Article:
The financial adviser business model has evolved numerous times over the past 40-plus years. In the 1970s and '80s, for instance, mutual fund commissions were as high as 8%. When those rates eventually came down, advisers adjusted.
More recently, after regulators began to focus on pricing, believing (incorrectly, in my view) that lowest cost equaled best, advisers adjusted again, opting to change their pricing model by charging clients based on managed assets. That helped spur the growth of the advisory business.
In between, many other developments also impacted the industry, and each time advisers confronted them and found a new way to stay in business and continue to serve clients.
While all this has happened, another area of the industry has not undergone similar evolution: wholesaling.
At one time, wholesalers of investment products were among the most highly compensated professionals in our space, raking in more money each year than most advisers and home office staff, not to mention many firm leaders.
Product sponsors did not quibble with this arrangement because it allowed them to saturate the market. However, in part because of the changing competitive environment, which includes new products and revamped service offerings, there are perhaps fewer wholesaling positions today than at any time over the past decade.
Though many may say that's a good thing, the industry needs wholesalers because of the role they play in giving investors access to a wide variety of financial products — including alternatives, which continue to benefit countless clients. Still, the wholesaling model, as it exists today, is not indispensable.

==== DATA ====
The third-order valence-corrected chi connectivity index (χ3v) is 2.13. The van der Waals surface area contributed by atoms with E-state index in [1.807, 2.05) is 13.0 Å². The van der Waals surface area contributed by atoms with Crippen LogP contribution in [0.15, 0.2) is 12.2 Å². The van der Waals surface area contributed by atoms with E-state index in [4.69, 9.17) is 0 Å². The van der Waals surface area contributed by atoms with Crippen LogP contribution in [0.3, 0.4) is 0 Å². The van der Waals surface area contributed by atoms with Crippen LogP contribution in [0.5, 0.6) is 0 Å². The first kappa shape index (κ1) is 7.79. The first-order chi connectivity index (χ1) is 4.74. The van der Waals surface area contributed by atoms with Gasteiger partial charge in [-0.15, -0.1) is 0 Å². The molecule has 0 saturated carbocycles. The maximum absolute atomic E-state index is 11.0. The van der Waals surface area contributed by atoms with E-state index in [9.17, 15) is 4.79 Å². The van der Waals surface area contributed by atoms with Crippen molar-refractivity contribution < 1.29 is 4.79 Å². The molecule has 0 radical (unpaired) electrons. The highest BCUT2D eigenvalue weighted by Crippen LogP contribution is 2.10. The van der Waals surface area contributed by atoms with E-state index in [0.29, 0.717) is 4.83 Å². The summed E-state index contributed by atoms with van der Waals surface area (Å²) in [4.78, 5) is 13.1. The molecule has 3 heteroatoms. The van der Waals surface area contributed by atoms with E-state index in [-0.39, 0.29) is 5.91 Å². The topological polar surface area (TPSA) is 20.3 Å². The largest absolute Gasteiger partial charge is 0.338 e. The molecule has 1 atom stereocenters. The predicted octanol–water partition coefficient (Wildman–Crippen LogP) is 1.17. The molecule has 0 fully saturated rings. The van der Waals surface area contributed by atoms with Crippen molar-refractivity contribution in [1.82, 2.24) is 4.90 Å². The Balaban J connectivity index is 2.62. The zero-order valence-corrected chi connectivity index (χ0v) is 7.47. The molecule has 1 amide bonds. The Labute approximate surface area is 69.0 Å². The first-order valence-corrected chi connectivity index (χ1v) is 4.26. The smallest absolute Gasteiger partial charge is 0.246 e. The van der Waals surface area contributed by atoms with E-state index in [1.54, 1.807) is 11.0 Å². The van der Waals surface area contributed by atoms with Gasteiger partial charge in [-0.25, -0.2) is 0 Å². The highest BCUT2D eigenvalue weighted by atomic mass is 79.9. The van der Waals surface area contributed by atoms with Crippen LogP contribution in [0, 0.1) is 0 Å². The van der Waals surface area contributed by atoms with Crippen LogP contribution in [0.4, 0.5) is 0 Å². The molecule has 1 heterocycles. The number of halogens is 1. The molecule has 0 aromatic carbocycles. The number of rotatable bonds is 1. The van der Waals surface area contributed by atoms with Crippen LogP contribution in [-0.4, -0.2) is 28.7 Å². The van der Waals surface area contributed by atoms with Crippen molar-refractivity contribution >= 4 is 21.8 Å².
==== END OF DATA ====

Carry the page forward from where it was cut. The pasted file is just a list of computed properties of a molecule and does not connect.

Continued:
Aside from the cost structure being too high, wholesalers are typically not the primary reason a product succeeds or fails. Almost invariably, that comes down to how well the product itself was conceived or whether it can withstand shifting market conditions.
Accordingly, one good way for wholesalers to evolve (and thereby continue to add value to the process of making available investment vehicles to the end clients) is to focus more on product education. The industry doesn't need order takers, and that's precisely what wholesalers have become in some instances, especially when it comes to a hot, much-publicized product that could sell itself.
What we do need, however, are professionals who not only have a keen eye for spotting well-designed products but who are also knowledgeable, meticulous and able to educate advisers about how to deploy certain products appropriately. Wholesalers operating this way will be rewarded, and those choosing to stand pat will have to answer to a market that will become increasingly wary of what they have to offer.
Don't eliminate wholesalers. Just make their responsibilities and related compensation reflect the value they bring — just like everyone else. That means education, conducting research and raising capital in ways that increase the likelihood of quality outcomes.
Getting products from a sponsor to a broker-dealer is vital. But addressing the wholesaler compensation model to establish better balance in our system would provide everyone a chance to thrive — from wholesalers to firms, advisers and, importantly, investors.
Clive Slovin is president and CEO of Atlanta-based SFA Partners.